The AARON WARD (DD-483) was launched on 22 November 1941 and commissioned 4 March 1942. She sailed for the Pacific in May 1942 and after several escort missions joined the covering force at Guadalcanal on 17 October 1942. In Lunga Roads at 0724, five enemy bombers dove on the WARD only to run into heavy antiaircraft fire from both the ship and marine guns ashore. The destroyer went ahead at flank speed and carried out evasive maneuvers to avoid the bombs which splashed as close as one hundred yards from the ship. Marine gunners claimed two of the five attackers and the ship shared in the third “kill.” The WARD moved on to bombard enemy gun emplacements and ammunition dumps, leaving burning ruins when she quit the area. On 20 October, she was steaming with Task Group 64.1, which included the WASHINGTON (BB-56), ATLANTA (CL-51), FLETCHER (DD-445), LARDNER (DD-487), LANSDOWNE (DD-486), and BENHAM (DD-397), and Task Group 64.2, consisting of the SAN FRANCISCO (CA-38), HELENA (CL-50), CHESTER (CA-27) LAFFEY (DD-459)), BUCHANAN (DD-484), and McCALLA (DD-488). At 2120, the CHESTER was torpedoed by a submarine. While screening the disabled cruiser, the WARD obtained a sonar contact and launched a full pattern of depth charges, but with no apparent results.

Ten days later, with the BENHAM, FLETCHER, and LARDNER, she shelled Japanese positions on Guadalcanal, expending 711 rounds of 5-inch ammunition. The WARD went on to screen transports unloading men and materiel off Guadalcanal on 11 and 12 November and splashed one enemy plane and damaged four others in the action. In the early morning hours of 13 November, the WARD, BARTON (DD-599), MONSSEN (DD-436), FLETCHER, McCALLA, CUSHING (DD-376), LAFFEY, STERETT (DD-407), and O’BANNON (DD-450) entered the Lengo Channel with the cruisers SAN FRANCISCO, PORTLAND (CA-33), HELENA, JUNEAU (CL-52), and ATLANTA. Steaming toward them in the dark was a Japanese battle force of two battleships, a light cruiser, and fourteen destroyers.

The AARON WARD, BARTON, MONSSEN, and FLETCHER were at the rear of the American column when shortly after 0130, the first volley was fired in the Naval Battle of Guadalcanal. The WARD had the enemy on her radar at 0145 and opened fire soon after. Ten minutes later, two torpedoes passed beneath the ship, and within seconds the BARTON exploded. Maneuvering to avoid collisions, the AARON WARD hurled some twenty-five salvoes at what may have been the Japanese destroyer AKATSUKI, which blew up and sank.

In the midst of firing on a new target, an enemy shell put her gun director out of action and forced the AARON WARD’s gunners to rely on local control. In the minutes that followed she took eight more direct hits. Star shells lit the space around her making the badly damaged destroyer an easy target for the enemy. Hoping to clear the area, her skipper ordered flank speed ahead but by 0225 she had lost steering control. Five minutes later, all firing around her ceased. The battle was over, but not for the AARON WARD. At 0235, she was dead in the water, her forward engine room flooded. Undaunted, her crew pumped saltwater into the tanks and lit the boilers off to get the AARON WARD underway at 0500. Half an hour later, she was dead in the water again. All around her were crippled ships: an enemy battleship steaming in circles, the CUSHING and MONSSEN in flames, the charred hulk of the ATLANTA still afloat. At 0620, the tug BOBOLINK (AT-131) arrived, but before she could take the destroyer in tow, they came under fire from the battleship HIEI. American planes from Henderson Field arrived to divert the battleship long enough for the BOBOLINK to rig her line and tow the AARON WARD to where a YP could take the destroyer into Tulagi. Twelve of her crew were killed in action, three died of their wounds, another fifty-seven were wounded The WARD went on to Pearl Harbor for permanent repairs and on 6 February resumed her escort duties with the fleet.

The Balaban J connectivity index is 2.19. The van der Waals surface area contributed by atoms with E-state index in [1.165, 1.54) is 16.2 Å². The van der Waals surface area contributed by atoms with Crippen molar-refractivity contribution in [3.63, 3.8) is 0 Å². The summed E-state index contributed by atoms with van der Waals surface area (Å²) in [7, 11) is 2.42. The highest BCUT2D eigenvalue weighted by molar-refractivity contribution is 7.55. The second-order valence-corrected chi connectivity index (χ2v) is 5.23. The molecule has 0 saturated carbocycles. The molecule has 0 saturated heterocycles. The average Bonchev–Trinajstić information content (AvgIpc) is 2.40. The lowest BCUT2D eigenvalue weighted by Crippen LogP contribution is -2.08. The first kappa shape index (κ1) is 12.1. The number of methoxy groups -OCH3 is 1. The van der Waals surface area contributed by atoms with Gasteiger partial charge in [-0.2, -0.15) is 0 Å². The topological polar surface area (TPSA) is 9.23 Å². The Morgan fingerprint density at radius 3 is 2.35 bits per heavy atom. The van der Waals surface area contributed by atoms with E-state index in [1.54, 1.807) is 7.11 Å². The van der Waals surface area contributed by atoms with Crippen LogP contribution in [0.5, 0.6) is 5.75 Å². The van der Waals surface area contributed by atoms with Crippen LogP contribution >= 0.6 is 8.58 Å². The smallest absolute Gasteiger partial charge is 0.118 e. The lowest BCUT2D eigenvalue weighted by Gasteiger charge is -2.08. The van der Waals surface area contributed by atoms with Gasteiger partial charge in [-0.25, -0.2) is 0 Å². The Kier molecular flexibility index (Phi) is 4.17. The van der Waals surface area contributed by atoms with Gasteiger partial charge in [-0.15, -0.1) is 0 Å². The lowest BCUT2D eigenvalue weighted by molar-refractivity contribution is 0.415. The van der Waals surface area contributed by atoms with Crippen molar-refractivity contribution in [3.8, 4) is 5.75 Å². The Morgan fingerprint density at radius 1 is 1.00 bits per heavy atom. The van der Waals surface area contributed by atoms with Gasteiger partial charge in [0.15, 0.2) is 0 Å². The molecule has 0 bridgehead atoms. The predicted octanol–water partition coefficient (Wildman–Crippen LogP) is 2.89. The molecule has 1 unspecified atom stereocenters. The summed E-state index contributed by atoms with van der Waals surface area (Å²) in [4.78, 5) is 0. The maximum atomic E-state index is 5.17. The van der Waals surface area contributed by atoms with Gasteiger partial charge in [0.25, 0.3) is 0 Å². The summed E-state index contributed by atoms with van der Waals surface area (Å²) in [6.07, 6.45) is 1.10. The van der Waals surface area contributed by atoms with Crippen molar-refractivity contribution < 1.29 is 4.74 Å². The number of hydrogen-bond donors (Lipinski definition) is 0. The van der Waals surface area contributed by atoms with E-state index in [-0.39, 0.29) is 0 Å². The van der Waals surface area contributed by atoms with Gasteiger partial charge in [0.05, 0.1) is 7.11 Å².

At 1512 on 7 April 1943, while covering the LST-449 through Lengo Channel, the destroyer’s lookouts spotted three enemy planes coming out of the sun. Her gunners opened fire, but a minute later, three more dive bombers were heading for the ship. Surging ahead at flank speed, the AARON WARD opened fire with her 20-mm and 40-mm guns and her 5-inch battery. Bombs from the first three planes struck on or near the ship. The mining effect of the near-misses rocked her violently, seeming to lift the AARON WARD out of the water. The first tore holes in her side rapidly flooding the forward fireroom; the second struck the engine room causing a loss of all electrical power on the 5-inch and 40-mm mounts. Shifting to local control, the gunners kept up their fire. A third bomb splashed close aboard, holing her port side near the after engine room. Having lost power to her rudder, the ship circled helplessly as the second trio of dive bombers attacked, achieving two very near misses.

Despite the determined efforts of her crew and the assistance of the tugs ORTOLAN (ASR-5) and VIREO (ATO-144), the destroyer developed an increasing list to starboard, and by 2115 the battle to save the WARD clearly was being lost. At 2135, after a failed attempt to beach her on a Florida Island shoal, her after bulkheads gave way, and the ship began sinking stern-first. Her bow was not quite vertical, looming over the ORTOLAN’s fo’c’sle, when the tugs cut their tow lines and got clear. In her final seconds, the AARON WARD straightened and then, plummeted to the bottom forty fathoms below. Twenty-seven of her crew died that day; fifty-nine were wounded.